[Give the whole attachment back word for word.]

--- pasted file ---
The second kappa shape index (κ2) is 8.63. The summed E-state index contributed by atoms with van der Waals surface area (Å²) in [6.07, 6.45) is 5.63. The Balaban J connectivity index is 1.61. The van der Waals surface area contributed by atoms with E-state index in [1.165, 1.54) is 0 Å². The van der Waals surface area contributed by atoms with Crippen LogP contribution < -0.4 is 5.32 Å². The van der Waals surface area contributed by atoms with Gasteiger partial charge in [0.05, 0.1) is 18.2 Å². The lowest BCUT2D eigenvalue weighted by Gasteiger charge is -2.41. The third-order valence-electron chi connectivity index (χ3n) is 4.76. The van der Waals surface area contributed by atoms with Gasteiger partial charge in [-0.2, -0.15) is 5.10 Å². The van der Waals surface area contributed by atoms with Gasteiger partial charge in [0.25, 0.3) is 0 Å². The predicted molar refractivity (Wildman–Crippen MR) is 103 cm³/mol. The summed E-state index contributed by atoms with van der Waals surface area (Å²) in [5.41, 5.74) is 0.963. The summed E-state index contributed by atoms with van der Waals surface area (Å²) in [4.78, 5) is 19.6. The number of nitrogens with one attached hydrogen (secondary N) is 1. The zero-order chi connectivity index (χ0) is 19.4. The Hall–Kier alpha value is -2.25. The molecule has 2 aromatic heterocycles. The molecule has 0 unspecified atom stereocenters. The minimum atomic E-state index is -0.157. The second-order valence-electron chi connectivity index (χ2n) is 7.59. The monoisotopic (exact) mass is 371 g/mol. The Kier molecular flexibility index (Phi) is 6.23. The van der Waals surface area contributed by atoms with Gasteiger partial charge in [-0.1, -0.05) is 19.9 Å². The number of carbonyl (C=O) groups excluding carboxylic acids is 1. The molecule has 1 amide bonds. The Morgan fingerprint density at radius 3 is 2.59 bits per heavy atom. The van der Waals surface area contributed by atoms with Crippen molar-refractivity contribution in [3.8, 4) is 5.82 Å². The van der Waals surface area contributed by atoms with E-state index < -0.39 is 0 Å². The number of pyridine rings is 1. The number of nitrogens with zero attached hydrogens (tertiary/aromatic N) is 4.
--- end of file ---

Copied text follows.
The second kappa shape index (κ2) is 8.63. The summed E-state index contributed by atoms with van der Waals surface area (Å²) in [6.07, 6.45) is 5.63. The Balaban J connectivity index is 1.61. The van der Waals surface area contributed by atoms with E-state index in [1.165, 1.54) is 0 Å². The van der Waals surface area contributed by atoms with Crippen LogP contribution < -0.4 is 5.32 Å². The van der Waals surface area contributed by atoms with Gasteiger partial charge in [0.05, 0.1) is 18.2 Å². The lowest BCUT2D eigenvalue weighted by Gasteiger charge is -2.41. The third-order valence-electron chi connectivity index (χ3n) is 4.76. The van der Waals surface area contributed by atoms with Gasteiger partial charge in [-0.2, -0.15) is 5.10 Å². The van der Waals surface area contributed by atoms with Gasteiger partial charge in [0.25, 0.3) is 0 Å². The predicted molar refractivity (Wildman–Crippen MR) is 103 cm³/mol. The summed E-state index contributed by atoms with van der Waals surface area (Å²) in [5.41, 5.74) is 0.963. The summed E-state index contributed by atoms with van der Waals surface area (Å²) in [4.78, 5) is 19.6. The number of nitrogens with one attached hydrogen (secondary N) is 1. The zero-order chi connectivity index (χ0) is 19.4. The Hall–Kier alpha value is -2.25. The molecule has 2 aromatic heterocycles. The molecule has 0 unspecified atom stereocenters. The minimum atomic E-state index is -0.157. The second-order valence-electron chi connectivity index (χ2n) is 7.59. The monoisotopic (exact) mass is 371 g/mol. The Kier molecular flexibility index (Phi) is 6.23. The van der Waals surface area contributed by atoms with Gasteiger partial charge in [-0.1, -0.05) is 19.9 Å². The number of carbonyl (C=O) groups excluding carboxylic acids is 1. The molecule has 1 amide bonds. The Morgan fingerprint density at radius 3 is 2.59 bits per heavy atom. The van der Waals surface area contributed by atoms with Crippen molar-refractivity contribution in [3.8, 4) is 5.82 Å². The van der Waals surface area contributed by atoms with E-state index < -0.39 is 0 Å². The number of pyridine rings is 1. The number of nitrogens with zero attached hydrogens (tertiary/aromatic N) is 4.